By any normal criterion it is frankly absurd to deny that anti-psychotics are mind-altering - one would only have to take a small dose of these drugs for oneself, or observe the behaviour of someone who did (for instance their blank 'Parkinsonian' facial expression and their demotivation), to know that they are mind-altering in an emotionally-blunting way. This effect was found - for example - by the discoverers of haloperidol (Paul Jannsen and colleagues) who could self-detect half a milligram of the drug in a blind trial (the recommended dose of this drug goes up to 10 or more milligrams).

For more see David Healy, The Creation of Psychopharmacology, Harvard Univesrity Press, 2002.

12:11 PM, December 10, 2006  
Blogger Michele said...

Risperdal has been approved for autistic children's meltdowns and rages. (the study was done on an extremely small group of autistic children) The fear of making a robot out of my child keeps me from going this route, and there are also so many frightening side-effects. I don't even really know what these drugs do to the brain, and whether it would kill some of the gifts that come along her diagnosis. I guess it is really the fear that the drug would control her, and somehow alter her that keeps me from using it. It's really much safer for us to try to stay out of environments that set off these rages.

I generally don't trust these studies. How do you quantify "personal choice" or "intentionality"? I usually ask other mothers in the same situation to share their advice about medications, diet, and therapies. Between us we find out what works and what doesn't. We love the children we study, so we have big vested interest in getting it right.

1:26 PM, December 10, 2006  
Blogger Seneca the Younger said...

Le tme recommend Peter Kramer's Against Depression for a long and thorough --- and I think convincing --- philosophical discussion of this issue.

Reduced to a sound bite, the argument is basically that we don't consider controlling diabetes as an "artificial" or "unnatural" thing. How can we suggest that not controlling a psychiatric patient's disease is somehow desirable, when it causes them real misery and tends to kill them young?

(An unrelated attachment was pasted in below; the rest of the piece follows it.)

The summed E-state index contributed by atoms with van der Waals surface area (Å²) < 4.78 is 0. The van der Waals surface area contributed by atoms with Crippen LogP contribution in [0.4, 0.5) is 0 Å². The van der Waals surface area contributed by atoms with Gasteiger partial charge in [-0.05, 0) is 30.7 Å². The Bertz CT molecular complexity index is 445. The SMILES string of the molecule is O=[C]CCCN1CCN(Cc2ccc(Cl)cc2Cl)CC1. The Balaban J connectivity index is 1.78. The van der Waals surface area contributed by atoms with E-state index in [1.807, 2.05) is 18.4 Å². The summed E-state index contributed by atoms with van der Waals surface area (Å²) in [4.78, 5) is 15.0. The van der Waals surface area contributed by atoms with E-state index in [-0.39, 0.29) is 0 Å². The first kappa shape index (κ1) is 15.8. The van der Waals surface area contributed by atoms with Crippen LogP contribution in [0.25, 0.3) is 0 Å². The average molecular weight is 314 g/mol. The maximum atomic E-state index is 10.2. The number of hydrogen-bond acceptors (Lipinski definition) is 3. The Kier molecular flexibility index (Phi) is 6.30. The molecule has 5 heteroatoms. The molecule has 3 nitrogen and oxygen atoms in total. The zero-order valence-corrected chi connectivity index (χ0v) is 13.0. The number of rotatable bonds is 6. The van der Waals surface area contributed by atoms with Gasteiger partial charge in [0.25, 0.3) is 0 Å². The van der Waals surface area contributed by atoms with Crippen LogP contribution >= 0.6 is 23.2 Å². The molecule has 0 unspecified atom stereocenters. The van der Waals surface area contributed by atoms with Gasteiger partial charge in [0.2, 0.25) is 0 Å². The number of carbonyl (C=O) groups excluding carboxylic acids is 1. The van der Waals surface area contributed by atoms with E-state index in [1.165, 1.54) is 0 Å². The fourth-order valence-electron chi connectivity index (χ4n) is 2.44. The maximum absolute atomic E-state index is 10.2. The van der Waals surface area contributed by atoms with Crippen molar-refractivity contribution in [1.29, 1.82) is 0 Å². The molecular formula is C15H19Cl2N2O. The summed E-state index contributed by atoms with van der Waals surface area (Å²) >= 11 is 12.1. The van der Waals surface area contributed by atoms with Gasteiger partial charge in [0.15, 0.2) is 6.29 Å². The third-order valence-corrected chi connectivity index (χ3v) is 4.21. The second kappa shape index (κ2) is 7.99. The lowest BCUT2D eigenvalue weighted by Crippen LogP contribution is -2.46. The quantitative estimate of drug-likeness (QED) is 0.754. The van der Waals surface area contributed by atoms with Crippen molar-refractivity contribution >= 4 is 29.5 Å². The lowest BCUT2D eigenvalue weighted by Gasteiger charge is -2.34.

As a double-depressive who has had wonderful results with the meds, I think I'd even rephrase that "how dare we suggest...".

1:53 PM, December 10, 2006  
Blogger Helen said...

Seneca the younger,

I agree with you--I have often used that metaphor with patients. If they had diabetes, would they leave it untreated? I highly doubt it. I have also seen great results with medications with patients and I cannot understand why some people are so dead set against using them in mental illness. The suffering in mental illness can be tremendous and to leave it untreated or unmedicated is often to play Russian Roulette with one's live or the lives of their families. There is a recent news story about a mother who would not take her antidepressants as she was breast feeding her two year old; she jumped off a bridge with the two year old in tow. Think what would have happened if she had taken her medication, maybe she and her son would still be alive.

1:59 PM, December 10, 2006  
Anonymous Anonymous said...

I myself have take both Prozac and Paxil during different periods of depression. I was always deeply disturbed by the psychiatrists' use of the diabetes metaphor.

I can't speak to all mental disorders; only my own. Let me be clear on that. But sometimes, depression is warranted. Not everything can be bright and sunny.

When I took Paxil in particular, I found that it moderated my mood swings, but nothing felt good. Just gray. Maybe that is better than being severely depressed. And it made me gain quite a bit of weight, which didn't help matters.

I do think some people merit drug therapy. And who else could diagnose, but psychiatrists? Still, we have a big movement in this country to dope people at every turn. Kids too loud in class? Ritalin. Depressed after your divorce? Paxil. And so on.

2:13 PM, December 10, 2006  
Blogger Helen said...

Anonymous 2:13:

I think part of the problem is that sometimes drugs are used too much and other times, too little. The good practitioner knows how to diagnose a particular mental illness and what, if any, meds are needed. In the case of a situational depression, such as divorce, etc. no meds may be necessary, same with a kid too loud in class etc. However, if depression turns to suicidal thoughts and worse, antidepressants might be warranted. I see people who need medication who are not treated and those who do not need medication who are. Telling the difference and treating each case effectively is the key.